- Increased risk of food allergies.
- Reduced effectiveness of the antacids with long term use because the stomach can eventually compensate for extended use of antacids.
- Increased risk of gastro-intestinal infections.
- Bloating: Antacids containing sodium bicarbonate and calcium bicarbonate release carbon dioxide as they neutralize stomach acid. This may cause bloating in the stomach as well as cause an increased production of stomach acid.
- Electrolyte imbalance: Some antacids that are absorbed may cause acid base and electrolyte disturbances—like baking soda and bicarbonates.
- Impaired kidney function and the formation of kidney stones because the kidneys have to keep up with processing the mineral components of the antacids. Chronic use of antacids contributes to a phosphate depletion syndrome and kidney stones (See Stone Handout Link below).
- Phosphate depletion (Hypophosphatemia): Prolonged use of aluminum containing antacids containing (such as Maalox® or Mylanta®) have been associated with phosphate depletion. Prolonged hypophosphatemia produces a number of effects on both the kidney and bone. So, how do you get phosphates back into your body? You crave things with phosphoric acid in them (soda pop).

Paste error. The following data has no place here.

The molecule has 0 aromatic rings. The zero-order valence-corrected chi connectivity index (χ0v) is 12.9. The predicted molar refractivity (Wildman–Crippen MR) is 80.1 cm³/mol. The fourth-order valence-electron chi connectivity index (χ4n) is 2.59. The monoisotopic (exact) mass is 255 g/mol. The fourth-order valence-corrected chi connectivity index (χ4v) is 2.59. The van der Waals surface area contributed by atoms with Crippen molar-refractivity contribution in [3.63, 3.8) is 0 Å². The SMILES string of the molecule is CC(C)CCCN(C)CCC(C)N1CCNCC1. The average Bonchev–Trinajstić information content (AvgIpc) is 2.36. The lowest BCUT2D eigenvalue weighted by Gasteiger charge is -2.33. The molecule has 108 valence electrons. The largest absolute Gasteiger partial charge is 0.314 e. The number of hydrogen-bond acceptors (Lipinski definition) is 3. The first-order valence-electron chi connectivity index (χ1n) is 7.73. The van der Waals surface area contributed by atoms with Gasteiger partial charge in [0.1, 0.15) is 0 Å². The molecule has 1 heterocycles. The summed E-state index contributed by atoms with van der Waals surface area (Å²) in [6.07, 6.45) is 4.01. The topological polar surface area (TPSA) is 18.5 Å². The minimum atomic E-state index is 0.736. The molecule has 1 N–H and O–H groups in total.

- Increased risk of rickets (Osteomalacia) which is thinning of the bones. Hmmm. I wonder how many people are having to take Fosamax because they have had extended use of antacids earlier in their life!
Contraindications to taking Antacids:
- Antacids with high levels of calcium carbonate, sodium bicarbonate should never be given to infants.
- Antacids should be avoided if any signs of appendicitis or inflamed bowel are present. These include cramping, pain, and soreness in the lower abdomen, bloating, and nausea and vomiting.
- Antacids should not be given to children under six years of age.
- Anyone who is on a low-sodium diet should check the list of ingredients or check with a physician or pharmacist before taking an antacid product. Increased amounts of sodium can cause hypertension.
- Gaviscon® should NOT be given to pre-mature infants; infants with a fever, vomiting or diarrhea; or who are dehydrated. Gaviscon should be used with a caution on infants less than 6 months. Gaviscon® in combination with soy infant formula can result in severe constipation.
- Taking too much antacid can cause the stomach to secrete excess acid. It is important to contact your doctor or pharmacist about the appropriate dose for you.
- Do not take antacids for longer than 2 weeks unless under the advice and supervision of your physician.